While looking for stray horses, in company with our classmate
Manson, who was also a member of Company B, he was taken prisoner by a squad of
Ashby's Cavalry, and sent to Richmond, Virginia. One of his captors introduced himself
as an ex-member of "Morris Bros., Pell and Trowbridge Minstrels,'' of Boston.
He spent one week in Libby prison, and was then transferred to Belle Isle, where he remained
until he was exchanged. Returning to the North, he was honorably discharged, and went
to Concord, New Hampshire, and began the study of medicine with Dr. Charles P. Gage.
He soon had a desire to reenter the service of his country, which he did by entering the
navy as Assistant Surgeon. Upon his return from the navy, he went to Concord and
resumed his medical studies. He attended lectures at Harvard Medical School and at the
Medical Department of the University of Vermont, at Burlington, where he graduated in
He first began the practice of his profession at Sutton, New Hampshire. After
remaining there for a short time, he returned to Concord, continuing in practice there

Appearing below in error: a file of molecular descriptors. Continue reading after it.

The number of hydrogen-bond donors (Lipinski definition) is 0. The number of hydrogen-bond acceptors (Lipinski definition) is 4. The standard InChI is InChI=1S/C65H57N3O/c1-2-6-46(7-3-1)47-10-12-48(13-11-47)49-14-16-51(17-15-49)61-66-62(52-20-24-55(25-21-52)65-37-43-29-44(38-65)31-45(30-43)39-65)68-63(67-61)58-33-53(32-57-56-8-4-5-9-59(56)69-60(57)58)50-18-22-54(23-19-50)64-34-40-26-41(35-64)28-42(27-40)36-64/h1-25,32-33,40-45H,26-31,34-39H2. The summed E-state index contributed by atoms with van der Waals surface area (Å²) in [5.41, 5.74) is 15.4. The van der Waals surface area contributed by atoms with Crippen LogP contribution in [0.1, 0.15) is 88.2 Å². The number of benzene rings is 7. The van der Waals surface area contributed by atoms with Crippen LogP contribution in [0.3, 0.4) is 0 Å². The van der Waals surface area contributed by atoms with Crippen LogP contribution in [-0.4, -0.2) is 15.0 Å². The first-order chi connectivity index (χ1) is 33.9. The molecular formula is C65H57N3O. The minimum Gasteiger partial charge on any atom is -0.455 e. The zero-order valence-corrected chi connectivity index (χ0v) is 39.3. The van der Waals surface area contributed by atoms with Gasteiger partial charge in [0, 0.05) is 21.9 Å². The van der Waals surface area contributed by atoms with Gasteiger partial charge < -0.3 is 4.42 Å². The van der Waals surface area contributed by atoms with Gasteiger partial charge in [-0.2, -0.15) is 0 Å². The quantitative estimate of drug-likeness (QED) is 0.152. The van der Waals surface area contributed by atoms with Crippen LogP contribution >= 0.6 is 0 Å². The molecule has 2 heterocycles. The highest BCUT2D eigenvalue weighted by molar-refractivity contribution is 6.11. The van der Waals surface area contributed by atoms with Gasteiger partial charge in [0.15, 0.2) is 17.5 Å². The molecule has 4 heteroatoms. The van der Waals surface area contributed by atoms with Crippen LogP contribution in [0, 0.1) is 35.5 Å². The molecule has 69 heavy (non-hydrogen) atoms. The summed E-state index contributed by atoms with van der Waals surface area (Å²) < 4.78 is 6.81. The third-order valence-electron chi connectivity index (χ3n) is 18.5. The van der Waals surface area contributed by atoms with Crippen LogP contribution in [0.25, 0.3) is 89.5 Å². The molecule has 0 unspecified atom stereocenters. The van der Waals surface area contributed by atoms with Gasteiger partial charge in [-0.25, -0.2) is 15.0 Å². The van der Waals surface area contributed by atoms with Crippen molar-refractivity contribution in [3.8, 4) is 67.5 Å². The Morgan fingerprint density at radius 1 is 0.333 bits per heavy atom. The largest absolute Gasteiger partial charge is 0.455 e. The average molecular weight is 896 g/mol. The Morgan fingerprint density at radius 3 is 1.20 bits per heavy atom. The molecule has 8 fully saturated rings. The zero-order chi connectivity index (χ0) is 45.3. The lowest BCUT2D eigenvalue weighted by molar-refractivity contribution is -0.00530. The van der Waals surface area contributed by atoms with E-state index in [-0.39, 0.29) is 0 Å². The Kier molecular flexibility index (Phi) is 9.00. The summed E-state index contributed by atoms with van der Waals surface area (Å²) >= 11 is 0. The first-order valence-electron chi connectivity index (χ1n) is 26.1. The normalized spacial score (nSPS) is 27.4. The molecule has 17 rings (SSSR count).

until November, 1868, when he removed to Salisbury, Connecticut. He remained there
for six years, enjoying a very comfortable practice. He was then induced to remove to
Housatonic, Massachusetts, a thriving manufacturing town, but he remained there only
about one year. In 1875 he again returned to Concord, at the earnest solicitation of his
aunt, to whom he was indebted for his education, his father having died before John
began to prepare for college. He remained with her until her death, in February, 1877.
In March following, he returned to Salisbury, Connecticut, and resumed his old practice.
He was chosen Town Clerk and Registrar of Births, Marriages and Deaths in 1879, and
held the offices for three successive years, and was just about entering on his fourth term
when he died. He also held the position, under the State Government, of Post Surgeon
for the town of Salisbury.
He died of rheumatism of the heart, December 22, 1882. He was confined to his
bed one week, but had been quite feeble for about six weeks.
He was an attendant of the Episcopal church.
He was married January 16, 1870, to Miss Estelle Miller, of Salisbury,
Connecticut. She died of typhoid pneumonia, on July 10, 1875.
He was married, second, on June 10, 1877, to Miss Eliza Miller, of Salisbury, a
sister of his first wife, who survives him. They had one child, Estelle, who was born
March 27, 1878, who is also living.
of the Class of '64 in Dartmouth College" complied by
John C. Webster, Shepard & Johnston, Printers, 1884,